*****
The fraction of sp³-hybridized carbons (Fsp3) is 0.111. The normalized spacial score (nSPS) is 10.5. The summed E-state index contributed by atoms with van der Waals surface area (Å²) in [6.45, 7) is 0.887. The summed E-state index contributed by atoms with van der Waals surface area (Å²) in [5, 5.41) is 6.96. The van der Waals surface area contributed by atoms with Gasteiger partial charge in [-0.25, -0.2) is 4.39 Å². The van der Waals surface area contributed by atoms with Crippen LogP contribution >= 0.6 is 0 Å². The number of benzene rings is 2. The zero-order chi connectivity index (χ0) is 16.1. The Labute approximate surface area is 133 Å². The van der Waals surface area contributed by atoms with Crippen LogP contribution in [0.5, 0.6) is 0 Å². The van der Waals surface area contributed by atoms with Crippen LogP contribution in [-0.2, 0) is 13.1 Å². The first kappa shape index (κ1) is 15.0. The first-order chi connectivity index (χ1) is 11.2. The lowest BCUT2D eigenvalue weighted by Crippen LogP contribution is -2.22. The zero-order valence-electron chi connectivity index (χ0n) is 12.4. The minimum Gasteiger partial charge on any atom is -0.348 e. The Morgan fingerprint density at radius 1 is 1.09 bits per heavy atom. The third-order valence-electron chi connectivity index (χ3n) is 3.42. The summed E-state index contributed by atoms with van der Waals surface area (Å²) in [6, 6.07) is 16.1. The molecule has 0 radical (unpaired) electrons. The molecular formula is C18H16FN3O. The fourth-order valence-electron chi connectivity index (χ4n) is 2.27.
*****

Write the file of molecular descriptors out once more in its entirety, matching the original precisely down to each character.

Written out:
The fraction of sp³-hybridized carbons (Fsp3) is 0.111. The normalized spacial score (nSPS) is 10.5. The summed E-state index contributed by atoms with van der Waals surface area (Å²) in [6.45, 7) is 0.887. The summed E-state index contributed by atoms with van der Waals surface area (Å²) in [5, 5.41) is 6.96. The van der Waals surface area contributed by atoms with Gasteiger partial charge in [-0.25, -0.2) is 4.39 Å². The van der Waals surface area contributed by atoms with Crippen LogP contribution >= 0.6 is 0 Å². The number of benzene rings is 2. The zero-order chi connectivity index (χ0) is 16.1. The Labute approximate surface area is 133 Å². The van der Waals surface area contributed by atoms with Crippen LogP contribution in [0.5, 0.6) is 0 Å². The van der Waals surface area contributed by atoms with Crippen LogP contribution in [-0.2, 0) is 13.1 Å². The first kappa shape index (κ1) is 15.0. The first-order chi connectivity index (χ1) is 11.2. The lowest BCUT2D eigenvalue weighted by Crippen LogP contribution is -2.22. The zero-order valence-electron chi connectivity index (χ0n) is 12.4. The minimum Gasteiger partial charge on any atom is -0.348 e. The Morgan fingerprint density at radius 1 is 1.09 bits per heavy atom. The third-order valence-electron chi connectivity index (χ3n) is 3.42. The summed E-state index contributed by atoms with van der Waals surface area (Å²) in [6, 6.07) is 16.1. The molecule has 0 radical (unpaired) electrons. The molecular formula is C18H16FN3O. The fourth-order valence-electron chi connectivity index (χ4n) is 2.27.